Facebook Inc.’s WhatsApp is delaying the rollout of new business features following user backlash over the company’s data-sharing practices.
The delay is a setback for WhatsApp’s plan to generate revenue by facilitating commercial exchanges on the messaging app, which Facebook acquired for $19 billion in 2014 but has been slow to monetize.
WhatsApp said on Friday users will no longer have to review and accept its updated terms by Feb. 8, nor will they have their accounts suspended or deleted by that date.
Privacy advocates have jumped on the WhatsApp changes, pointing to what they say is Facebook’s poor track record of supporting consumer interests when handling their data, with many suggesting users migrate to other platforms.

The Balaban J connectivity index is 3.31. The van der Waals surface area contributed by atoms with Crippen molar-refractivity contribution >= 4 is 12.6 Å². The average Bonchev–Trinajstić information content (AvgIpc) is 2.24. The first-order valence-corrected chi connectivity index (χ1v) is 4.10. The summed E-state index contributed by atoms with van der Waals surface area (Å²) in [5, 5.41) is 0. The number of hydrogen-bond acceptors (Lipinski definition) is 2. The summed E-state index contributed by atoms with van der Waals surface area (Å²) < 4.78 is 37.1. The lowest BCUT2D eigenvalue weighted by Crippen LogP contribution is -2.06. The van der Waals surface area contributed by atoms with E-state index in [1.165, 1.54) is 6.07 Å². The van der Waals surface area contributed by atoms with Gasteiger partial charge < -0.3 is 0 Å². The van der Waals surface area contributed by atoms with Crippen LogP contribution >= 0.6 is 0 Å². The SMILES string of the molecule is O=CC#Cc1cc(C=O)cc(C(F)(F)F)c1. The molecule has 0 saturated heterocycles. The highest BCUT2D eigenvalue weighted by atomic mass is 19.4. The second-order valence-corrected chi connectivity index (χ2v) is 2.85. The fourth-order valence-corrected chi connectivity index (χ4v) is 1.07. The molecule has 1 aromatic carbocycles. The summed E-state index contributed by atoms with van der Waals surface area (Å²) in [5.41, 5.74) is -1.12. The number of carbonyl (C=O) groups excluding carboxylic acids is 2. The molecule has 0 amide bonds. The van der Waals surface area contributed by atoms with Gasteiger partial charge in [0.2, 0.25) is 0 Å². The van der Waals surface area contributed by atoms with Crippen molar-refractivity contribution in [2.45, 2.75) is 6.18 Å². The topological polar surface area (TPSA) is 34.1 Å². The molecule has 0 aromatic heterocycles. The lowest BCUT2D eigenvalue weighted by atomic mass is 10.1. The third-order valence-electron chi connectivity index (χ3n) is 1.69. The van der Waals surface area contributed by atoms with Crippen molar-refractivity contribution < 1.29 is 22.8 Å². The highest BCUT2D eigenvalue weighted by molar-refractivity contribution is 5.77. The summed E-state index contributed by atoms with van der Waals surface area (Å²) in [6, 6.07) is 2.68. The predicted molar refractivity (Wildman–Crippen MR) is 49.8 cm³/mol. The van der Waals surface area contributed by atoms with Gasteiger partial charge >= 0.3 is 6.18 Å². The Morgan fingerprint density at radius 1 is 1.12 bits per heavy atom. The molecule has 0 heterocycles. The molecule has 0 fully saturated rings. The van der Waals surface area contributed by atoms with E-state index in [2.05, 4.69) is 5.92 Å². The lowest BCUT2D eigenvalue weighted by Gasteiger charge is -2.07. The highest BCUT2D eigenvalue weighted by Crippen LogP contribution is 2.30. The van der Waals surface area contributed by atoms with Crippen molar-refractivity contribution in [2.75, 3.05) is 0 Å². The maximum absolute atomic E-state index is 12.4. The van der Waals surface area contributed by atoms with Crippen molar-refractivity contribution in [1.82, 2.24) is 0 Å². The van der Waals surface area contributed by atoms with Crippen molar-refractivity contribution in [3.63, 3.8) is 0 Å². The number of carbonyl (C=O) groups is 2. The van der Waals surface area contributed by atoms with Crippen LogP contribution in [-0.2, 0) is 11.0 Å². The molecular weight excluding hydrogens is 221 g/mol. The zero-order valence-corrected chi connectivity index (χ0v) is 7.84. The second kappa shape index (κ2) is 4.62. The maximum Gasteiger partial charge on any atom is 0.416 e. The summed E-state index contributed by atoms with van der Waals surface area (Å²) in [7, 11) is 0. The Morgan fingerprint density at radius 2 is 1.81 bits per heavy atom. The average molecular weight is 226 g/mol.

WhatsApp said the planned update does not affect personal conversations, which will continue to have end-to-end encryption or expand its ability to share data with Facebook.
“The update includes new options people will have to message a business on WhatsApp, and provides further transparency about how we collect and use data,” the company said.
WhatsApp said it had set a new target date of May 15 for the launch of the business tools and will approach users gradually to review the policy changes.